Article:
Maintain the Proper Perspective (1 Corinthians 7:29–31)
Paul addresses the question of whether the promised return of the Lord implies that Christians should abandon ordinary daily life, including work.
I mean, brothers and sisters, the appointed time has grown short; from now on . . . let those who buy [be] as though they had no possessions, and those who deal with the world as though they had no dealings with it. For the present form of this world is passing away. (1 Cor. 7:29–31)
Apparently some believers neglected family duties and ceased working, in the same way you might neglect to sweep the floor before moving to a new house. Paul had previously dealt with this situation in the church in Thessalonica and given unambiguous instructions.
Anyone unwilling to work should not eat. For we hear that some of you are living in idleness, mere busybodies, not doing any work. Now such persons we command and exhort in the Lord Jesus Christ to do their work quietly and to earn their own living. (2 Thess. 3:10–12)
Paul’s logic will be easier to understand if we recognize that 1 Cor. 7:29 does not indicate merely that “the time is short” in the sense that Jesus’ second coming is almost here. Paul uses a verb here that describes how an object is pushed together (synestalmenos), so that it becomes shorter or smaller as a whole. “Time has been compressed” might be a better translation, as suggested by the NASB rendering, or “Time has been shortened.” What Paul apparently means is that since Christ has come, the end of the vast expanse of time has at last become visible. “The future outcome of this world has become crystal clear,” writes scholar David E. Garland. 1 Cor. 7:31 explains that “the present form of this world is passing away.” The “present form” has the sense of “the way things are” in our fallen world of damaged social and economic relationships. Paul wants his readers to understand that Christ’s coming has already effected a change in the very fabric of life. The values and aspirations that are simply taken for granted in the present way of doing things are no longer operative for believers.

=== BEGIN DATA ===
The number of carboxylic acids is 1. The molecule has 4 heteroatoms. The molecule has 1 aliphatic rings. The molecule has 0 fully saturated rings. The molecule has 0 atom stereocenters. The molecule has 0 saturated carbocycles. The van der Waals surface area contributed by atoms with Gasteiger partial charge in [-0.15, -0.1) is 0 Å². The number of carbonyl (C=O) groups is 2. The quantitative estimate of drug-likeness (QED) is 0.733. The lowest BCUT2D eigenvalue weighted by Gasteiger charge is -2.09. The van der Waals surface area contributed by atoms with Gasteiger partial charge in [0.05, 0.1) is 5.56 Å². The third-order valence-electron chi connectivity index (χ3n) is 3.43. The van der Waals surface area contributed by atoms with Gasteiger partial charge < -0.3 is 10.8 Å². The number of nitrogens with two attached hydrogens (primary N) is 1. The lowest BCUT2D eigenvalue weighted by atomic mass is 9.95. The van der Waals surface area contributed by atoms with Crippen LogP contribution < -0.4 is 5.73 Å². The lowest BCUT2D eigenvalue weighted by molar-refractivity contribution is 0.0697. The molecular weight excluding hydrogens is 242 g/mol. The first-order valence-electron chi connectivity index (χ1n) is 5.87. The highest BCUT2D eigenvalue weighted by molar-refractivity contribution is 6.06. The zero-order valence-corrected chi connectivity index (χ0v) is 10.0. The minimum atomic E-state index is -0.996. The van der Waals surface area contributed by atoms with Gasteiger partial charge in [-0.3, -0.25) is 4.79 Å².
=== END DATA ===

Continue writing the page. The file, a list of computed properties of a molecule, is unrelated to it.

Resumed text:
The proper response to the compression of time is not to cease working but to work differently. The old attitudes toward everyday life and its affairs must be replaced. This brings us back to the paradoxical statements in 1 Corinthians 7:29–31. We should buy, yet be as though we have no possessions. We should deal with the world as though not dealing with the world as we know it. That is, we may make use of the things this world has to offer, but we shouldn’t accept the world’s values and principles when they get in the way of God’s kingdom. The things we buy, we should employ for the good of others instead of holding tightly to them. When we bargain in the market, we should seek the good of the person from whom we buy, not just our own interests. In other words, Paul is calling believers to “a radically new understanding of their relationship to the world.
Our old attitude is that we work to make life more comfortable and satisfying for ourselves and those close to us. We seek to gather things into our possession that we think will bring us status, security, and advantage over others. We compartmentalize worship of our gods first, then attention to our marriage second, then work third, and then civic engagement fourth, if we have any time and energy left. The new attitude is that we work to benefit ourselves, those close to us, and all those for whom Jesus worked and died. We seek to release the things in our possession for use where they will make the world more as God desires it. We integrate our lives of worship, family, work, and society and seek to invest in—rather than shuffle around—physical, intellectual, cultural, moral, and spiritual capital. In this we emulate the forefather of the people of God, Abraham, to whom God said, “I will bless you, and make your name great, so that you will be a blessing” (Gen. 12:2).
David E. Garland, 1 Corinthians, Baker Exegetical Commentary on the New Testament (Grand Rapids: Baker, 2003), 329.
Gordon Fee, The First Epistle to the Corinthians (Grand Rapids: Eerdmans, 1987), 336.